As to running the engine in survival conditions: I would not do so for propulsion purposes and agree with you in your description. It is in any case unnecessary. However Ken's example was comfortable/exciting sailing in rough/hard conditions, not "survival" and I don't think he'd disagree with that. In such cases I agree with dockhead and have often motorsailed through a bitch of a squall to assist angle for various reasons. The only reason to run an engine in true survival conditions is to keep charge on the batteries and/or to keep water out of the engine block. It may be that closing the seacock is impractical/impossible (for example buried under a mountain of stuff in the lazarette, in totally violent conditions), and in order to stop seawater backfilling the engine, due to multiple knockdowns running her may be considered… Of course far preferable is to close the cocks before the storm hits. It's what they're for after all…
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Old 08-02-2016, 18:52   #143
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Re: Oyster Yacht in Storm Video

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Originally Posted by Muckle Flugga View Post
However Ken's example was comfortable/exciting sailing in rough conditions, not "survival" and I don't think he'd disagree with that.
That's correct.

If the forecast called for 45-60 knots, we wouldn't have been out there by choice. A 38-40 knot forecast is at our upper limit for choosing to make a short passage, plus... I calculated and thought that we would have missed it.
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Old 08-02-2016, 19:39   #144
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Re: Oyster Yacht in Storm Video

Hi Ken:

Nasty spot. I don't think my boat is 1/3 the weight of yours and nothing near so fancy but we sailed in similar conditions going the other way -- up wind. Sailed from South of Isola Tavolara on Sardinia to just North of Porto Vechio. Had killed my Mainsail the day before so I was running on a staysail. Very nice balance. The islands on the East side between Corsia and Sardinia sure make the waves more tolerable. Spray Hood sure makes things look comfortable.
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Old 08-02-2016, 20:18   #145
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Re: Oyster Yacht in Storm Video

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Originally Posted by Muckle Flugga View Post
Anyone who has actually surfed a displacement hull will remember it very clearly. There is an unmistakeable feeling: the boat "picks up", steadies, there is an intense rushing sound, and she rides forward af far above maximum displacement hull speed. Unmistakeable. Simply being in the forward moving component of the wave cycle does not constitute surfing.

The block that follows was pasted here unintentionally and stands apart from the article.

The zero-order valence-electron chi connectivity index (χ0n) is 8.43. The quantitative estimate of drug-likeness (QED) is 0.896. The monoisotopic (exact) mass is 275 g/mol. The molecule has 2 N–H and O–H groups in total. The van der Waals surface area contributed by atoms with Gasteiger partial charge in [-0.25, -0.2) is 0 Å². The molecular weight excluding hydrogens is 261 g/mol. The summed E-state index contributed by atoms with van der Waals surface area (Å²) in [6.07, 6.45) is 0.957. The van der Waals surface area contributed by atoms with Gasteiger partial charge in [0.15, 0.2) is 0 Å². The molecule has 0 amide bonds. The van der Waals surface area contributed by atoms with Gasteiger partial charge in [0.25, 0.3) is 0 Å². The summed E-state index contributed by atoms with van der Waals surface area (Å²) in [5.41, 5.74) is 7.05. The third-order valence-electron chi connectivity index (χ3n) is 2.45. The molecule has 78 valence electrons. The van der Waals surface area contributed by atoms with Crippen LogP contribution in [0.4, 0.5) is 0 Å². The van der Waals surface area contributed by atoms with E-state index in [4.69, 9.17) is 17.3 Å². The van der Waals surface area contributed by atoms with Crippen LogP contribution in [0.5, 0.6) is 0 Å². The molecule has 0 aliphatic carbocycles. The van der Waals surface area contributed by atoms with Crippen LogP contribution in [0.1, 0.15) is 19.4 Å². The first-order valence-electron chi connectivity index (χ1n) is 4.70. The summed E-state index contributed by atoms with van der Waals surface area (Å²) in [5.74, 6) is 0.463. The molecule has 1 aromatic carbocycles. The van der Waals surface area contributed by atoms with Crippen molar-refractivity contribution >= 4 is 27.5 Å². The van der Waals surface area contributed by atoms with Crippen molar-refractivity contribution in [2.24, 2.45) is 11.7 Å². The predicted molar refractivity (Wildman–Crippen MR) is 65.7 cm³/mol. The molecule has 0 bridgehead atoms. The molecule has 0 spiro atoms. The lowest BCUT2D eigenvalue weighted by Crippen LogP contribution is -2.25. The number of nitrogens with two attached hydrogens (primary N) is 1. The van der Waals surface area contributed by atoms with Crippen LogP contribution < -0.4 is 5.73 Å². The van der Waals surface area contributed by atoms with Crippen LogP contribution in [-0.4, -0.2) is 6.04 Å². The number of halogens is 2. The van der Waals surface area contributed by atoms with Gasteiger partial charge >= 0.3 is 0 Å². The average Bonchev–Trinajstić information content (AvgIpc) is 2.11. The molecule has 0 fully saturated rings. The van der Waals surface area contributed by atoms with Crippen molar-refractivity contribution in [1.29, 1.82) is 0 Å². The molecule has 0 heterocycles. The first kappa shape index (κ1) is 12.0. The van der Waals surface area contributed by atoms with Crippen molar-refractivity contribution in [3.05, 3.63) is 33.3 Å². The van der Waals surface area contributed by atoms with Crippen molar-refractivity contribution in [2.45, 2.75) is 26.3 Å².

You're right about sufing--it is a clear *event* and it is amazing to see the boat pick up speed like that--and it sounds like a train. We have never surfed while running or direct downwind with the waves but we've surfed along the face of waves while reaching to broad reaching --and it was very surprising the first time it happened. I didn't know you could surf across the wave just like a surfer does--did you know this?. You can. Nobody talks about it, that's for sure. They're always talking about surfing whilt running. That first time we were in larger seas, maybe 16 ft that were very steep about 25 miles off Point Sur going down the Big Sur coastline. We'd been broad reaching--almost running--but the wind picked up from the previous 20 kts to over 35 kts very quickly and we had too much mainsail up for the conditions as it happened--so we started rounding up into a beam reach due to the weather helm even though the mainsheet was released--and the boat took off literally like the proverbial "bat outta hell" going from 11 kts (a bit beyond hull speed broad reaching to start) to over 17 kts broad reaching and surfing along the face of the wave. The wave curled above us and I really wish we'd had a camara on but no such luck. It didn't break over us but instead we continued on over the top of it and into the trough of the next while we rushed to add another reef--the sail was full out pressed hard against the spreader and as we cranked the winch to pull down the sail to the next reef I remember thinking I was really glad so little of it was actually facing the wind!